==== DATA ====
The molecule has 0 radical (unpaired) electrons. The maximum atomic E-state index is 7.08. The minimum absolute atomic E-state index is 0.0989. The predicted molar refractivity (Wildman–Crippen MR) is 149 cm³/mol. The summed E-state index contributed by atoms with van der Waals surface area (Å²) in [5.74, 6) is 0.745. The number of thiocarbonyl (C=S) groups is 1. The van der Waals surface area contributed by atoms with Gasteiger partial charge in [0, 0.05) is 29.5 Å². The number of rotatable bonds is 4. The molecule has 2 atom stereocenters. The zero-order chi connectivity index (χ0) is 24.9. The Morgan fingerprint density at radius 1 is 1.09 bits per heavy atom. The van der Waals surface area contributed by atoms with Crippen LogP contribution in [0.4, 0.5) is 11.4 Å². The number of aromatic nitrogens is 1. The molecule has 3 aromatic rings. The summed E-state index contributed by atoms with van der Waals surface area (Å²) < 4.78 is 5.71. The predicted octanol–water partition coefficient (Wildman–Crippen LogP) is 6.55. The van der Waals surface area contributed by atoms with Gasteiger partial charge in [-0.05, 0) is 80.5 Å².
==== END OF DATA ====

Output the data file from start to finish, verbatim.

The molecule has 0 radical (unpaired) electrons. The maximum atomic E-state index is 7.08. The minimum absolute atomic E-state index is 0.0989. The predicted molar refractivity (Wildman–Crippen MR) is 149 cm³/mol. The summed E-state index contributed by atoms with van der Waals surface area (Å²) in [5.74, 6) is 0.745. The number of thiocarbonyl (C=S) groups is 1. The van der Waals surface area contributed by atoms with Gasteiger partial charge in [0, 0.05) is 29.5 Å². The number of rotatable bonds is 4. The molecule has 2 atom stereocenters. The zero-order chi connectivity index (χ0) is 24.9. The Morgan fingerprint density at radius 1 is 1.09 bits per heavy atom. The van der Waals surface area contributed by atoms with Crippen LogP contribution in [0.4, 0.5) is 11.4 Å². The number of aromatic nitrogens is 1. The molecule has 3 aromatic rings. The summed E-state index contributed by atoms with van der Waals surface area (Å²) < 4.78 is 5.71. The predicted octanol–water partition coefficient (Wildman–Crippen LogP) is 6.55. The van der Waals surface area contributed by atoms with Gasteiger partial charge in [-0.05, 0) is 80.5 Å².